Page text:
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ESPN Reveals NFL Coverage Plans

Jason Barrett

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ESPN’s commentator team of Mike Tirico, Jon Gruden and sideline reporter Lisa Salters return for MNF’s 46th season (10th on ESPN). Schedule release. What to watch for:

  • MNF will introduce a new show open, as well as new graphics, animations, and a new shield logo.
  • After successful testing in the preseason, MNF will add Pylon Cam to its regular season game coverage. The system uses four custom-molded goal line pylons that house four cameras each to offer brand new perspectives around the goal line. It is the latest in the MNF history of innovative production enhancements and was first deployed and tested during the College Football Playoff Championship in January and then further developed for this season.
  • The MNF production will also feature a new booth backdrop; weekly telecasts will utilize four Dreamcatchers, six Sony 4300 cameras in high frame rate 1080p, one Sony 4300 in high frame rate UHD 4k at the high end zone, and two iMovix Phantom cameras in high frame rate UHD 4k on the goal lines.
  • In celebration of Frank Gifford’s life and longtime contributions to MNF, the No. 16 he wore as a Giants player will be placed on all of the MNF production trucks this season. Tirico and Gruden will also wear No. 16 lapel pins during games, and Gifford’s voice will be featured in the new MNF show open.

Sunday NFL Countdown – New two-hour, more fast-paced show; increased role for Matthew Berry
The 2015 season marks the 30th anniversary of Sunday NFL Countdown (11 a.m.-1 p.m. ET, ESPN), which debuted in 1985 as NFL GameDay. Host Chris Berman, analysts Cris Carter, Mike Ditka, Tom Jackson and Keyshawn Johnson, host/reporter Wendi Nix and NFL Insiders Chris Mortensen and Adam Schefter kick off the show’s fourth decade with a more fast-paced, whip-around two-hour format. Details:

  • Senior fantasy sports analyst Matthew Berry will have a more prominent role on the show.
  • The new show open pairs remade music by Chase Holfelder with messages voiced by Kai Greene.
  • ESPN will have a camera at every NFL game on Sundays.

NFL Insiders: Sunday Edition – ESPN’s popular weekday show is added to Sunday lineup
Debuting September 13 and leading into Sunday NFL Countdown, the new one-hour NFL Insiders: Sunday Edition (10-11 a.m., ESPN) will provide fans with up-to-the-minute information on Sunday’s slate of NFL games. Trey Wingo will host with NFL Insiders Chris Mortensen and Adam Schefter and NFL Front Office Insider Louis Riddick.

ESPN Fantasy Field Yates joins Fantasy Football Now; New Fantasy Football Kickoff on Tuesdays

  • The two-hour Fantasy Football Now (Sundays, 11 a.m.-1 p.m. on ESPN2) pregame show returns with NFL Insider/reporter Field Yates joining Robert Flores, Matthew Berry, Tim Hasselbeck, Sara Walsh and Stephania Bell.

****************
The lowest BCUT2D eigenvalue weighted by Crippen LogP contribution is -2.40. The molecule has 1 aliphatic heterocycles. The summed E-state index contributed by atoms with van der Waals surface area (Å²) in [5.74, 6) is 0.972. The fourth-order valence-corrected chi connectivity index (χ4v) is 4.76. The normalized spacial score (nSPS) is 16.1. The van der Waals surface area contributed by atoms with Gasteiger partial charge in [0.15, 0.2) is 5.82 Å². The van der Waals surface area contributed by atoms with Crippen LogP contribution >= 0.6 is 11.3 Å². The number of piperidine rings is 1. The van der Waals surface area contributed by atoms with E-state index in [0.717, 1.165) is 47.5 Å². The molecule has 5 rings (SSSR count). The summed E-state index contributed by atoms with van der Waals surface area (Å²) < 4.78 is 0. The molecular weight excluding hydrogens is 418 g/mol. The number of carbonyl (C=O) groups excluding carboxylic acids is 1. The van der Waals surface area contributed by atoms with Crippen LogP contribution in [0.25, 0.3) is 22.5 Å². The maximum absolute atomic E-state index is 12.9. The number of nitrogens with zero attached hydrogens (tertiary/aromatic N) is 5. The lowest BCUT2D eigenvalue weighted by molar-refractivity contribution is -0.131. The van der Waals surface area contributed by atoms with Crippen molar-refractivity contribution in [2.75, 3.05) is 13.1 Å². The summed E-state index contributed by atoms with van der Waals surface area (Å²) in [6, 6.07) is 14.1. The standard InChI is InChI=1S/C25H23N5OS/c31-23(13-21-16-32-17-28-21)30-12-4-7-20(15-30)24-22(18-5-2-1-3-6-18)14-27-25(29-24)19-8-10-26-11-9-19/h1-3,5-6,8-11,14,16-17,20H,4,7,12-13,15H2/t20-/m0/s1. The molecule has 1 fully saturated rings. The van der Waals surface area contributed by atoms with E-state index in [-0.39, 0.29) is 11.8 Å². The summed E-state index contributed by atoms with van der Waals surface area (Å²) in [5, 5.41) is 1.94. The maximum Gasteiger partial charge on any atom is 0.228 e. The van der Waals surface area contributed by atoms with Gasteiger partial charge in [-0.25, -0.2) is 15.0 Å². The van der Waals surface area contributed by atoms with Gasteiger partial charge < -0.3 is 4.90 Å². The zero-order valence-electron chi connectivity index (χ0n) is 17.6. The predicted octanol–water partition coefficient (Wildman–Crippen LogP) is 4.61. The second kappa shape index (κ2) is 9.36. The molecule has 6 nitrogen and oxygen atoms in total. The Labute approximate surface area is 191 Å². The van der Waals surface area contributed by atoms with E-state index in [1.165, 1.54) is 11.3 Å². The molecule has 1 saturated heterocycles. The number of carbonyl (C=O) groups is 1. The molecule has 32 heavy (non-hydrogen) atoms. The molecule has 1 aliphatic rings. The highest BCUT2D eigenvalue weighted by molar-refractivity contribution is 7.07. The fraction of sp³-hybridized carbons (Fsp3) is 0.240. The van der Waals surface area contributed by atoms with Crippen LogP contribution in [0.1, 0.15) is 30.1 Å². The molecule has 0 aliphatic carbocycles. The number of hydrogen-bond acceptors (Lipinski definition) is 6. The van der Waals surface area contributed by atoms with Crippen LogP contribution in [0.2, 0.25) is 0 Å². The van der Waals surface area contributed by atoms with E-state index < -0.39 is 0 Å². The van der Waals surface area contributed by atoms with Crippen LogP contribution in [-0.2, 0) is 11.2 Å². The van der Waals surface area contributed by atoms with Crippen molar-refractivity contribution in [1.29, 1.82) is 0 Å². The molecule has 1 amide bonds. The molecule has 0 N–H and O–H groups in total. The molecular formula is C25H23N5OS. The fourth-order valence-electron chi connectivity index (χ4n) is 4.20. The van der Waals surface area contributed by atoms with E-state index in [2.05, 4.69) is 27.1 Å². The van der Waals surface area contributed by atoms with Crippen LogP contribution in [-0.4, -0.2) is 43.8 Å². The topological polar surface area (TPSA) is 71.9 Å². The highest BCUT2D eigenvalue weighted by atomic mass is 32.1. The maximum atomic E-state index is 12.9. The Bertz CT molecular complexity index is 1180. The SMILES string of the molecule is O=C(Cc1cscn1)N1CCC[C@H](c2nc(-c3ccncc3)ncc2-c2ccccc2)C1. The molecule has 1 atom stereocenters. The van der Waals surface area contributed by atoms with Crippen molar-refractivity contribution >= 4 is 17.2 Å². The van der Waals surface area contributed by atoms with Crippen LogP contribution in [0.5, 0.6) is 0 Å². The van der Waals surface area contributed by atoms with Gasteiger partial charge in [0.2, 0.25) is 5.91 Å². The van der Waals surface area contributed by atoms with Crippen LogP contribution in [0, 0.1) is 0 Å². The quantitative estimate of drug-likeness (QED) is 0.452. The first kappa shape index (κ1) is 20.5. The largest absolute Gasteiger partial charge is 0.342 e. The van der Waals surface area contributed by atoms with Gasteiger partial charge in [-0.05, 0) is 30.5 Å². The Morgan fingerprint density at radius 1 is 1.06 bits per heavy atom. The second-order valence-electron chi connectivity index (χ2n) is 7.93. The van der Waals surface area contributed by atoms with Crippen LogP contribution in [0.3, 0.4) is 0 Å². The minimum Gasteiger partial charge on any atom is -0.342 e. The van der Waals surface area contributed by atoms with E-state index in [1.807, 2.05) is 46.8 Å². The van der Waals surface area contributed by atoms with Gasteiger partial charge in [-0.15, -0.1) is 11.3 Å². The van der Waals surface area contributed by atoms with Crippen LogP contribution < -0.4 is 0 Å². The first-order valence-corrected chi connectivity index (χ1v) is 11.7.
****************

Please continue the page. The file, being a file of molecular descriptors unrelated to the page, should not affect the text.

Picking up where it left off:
• The new 30-minute Fantasy Football Kickoff (Tuesdays, 3-3:30 p.m. on ESPN) show with Berry, Flores and Hasselbeck airs throughout the season.

More ESPN NFL Studio – Expanded NFL roles for Suzy Kolber and Josina Anderson

ESPN Radio

  • For the third year, ESPN Radio broadcasts out-of-market NFL games, beginning September 13. Commentators include play-by-play announcers Marc Kestecher, Bill Rosinski and Ryan Ruocco, and analysts Herm Edwards, Shaun O’Hara and Bill Polian.
  • A new fall football-themed weekend lineup kicked off September 5.
  • ESPN Audio podcasts ESPN Fantasy Focus Football, ESPN Fantasy Football Weekly andESPN DFS Podcast offer fans dedicated fantasy football coverage.
  • ESPN Radio shows travel to select NFL cities and Monday Night Football games as part of its annual Fall Football Tour, including Mike and Mike at the New York Jets facility on September 11.
  • Mike and Mike and other shows welcome weekly guests – Cris Carter, Trent Dilfer, Mike Ditka, Ron Jaworski, Steve Young and more – to discuss the NFL.

ESPN Digital and Print
ESPN.com’s NFL coverage starts with an industry-leading group of 32 NFL Nation team reporters, which provides a 365-day stream of news, analysis, game coverage, predictions, interviews, fantasy insight, as well photos, videos, and social elements surrounding each NFL club. Their work and faces are featured daily on shows like SportsCenter, NFL Live and NFL Insiders. Other NFL coverage staples:

  • 32 for 32: A new daily feature each morning featuring one must-read nugget for each team. This is the NFL fan’s daily cheatsheet on the biggest names and storylines throughout the league.
  • Football Power Index: Designed to be a predictive measure of power, the FPI makes its NFL debut this season. The addition of Brian Burke, founder of the popular website Advanced Football Analytics and a leading voice in NFL analytics, will allow ESPN Stats & Info to do even more with football analytics. Each week, FPI will be used to highlight the most overrated and underrated teams.
  • Top Names for News: A new joint column from Adam Schefter and Chris Mortensen each Thursday, plus John Clayton’s Inside the Huddle both in column and video form throughout the week.
  • An NFL ‘Front Office:’ Hall-of-Famer Bill Polian, Louis Riddick, Mark Dominik, Herm Edwards, and more, debate key personnel issues during the season.
  • The Insiders: Mike Sando, Field Yates, Matt Williamson, Adam Caplan and others deliver deep breakdowns daily.
  • Power Rankings: Nothing is clicked on or argued over more. This drops every Tuesday in conjunction with SportsCenter. #ESPNRANK – a preseason countdown of the top 100 players in the NFL – is also a popular feature this season.
  • ‘This Guy’ for Monday Night Football: Jon Gruden calls the game, and he previews MNFevery week for ESPN Insiders.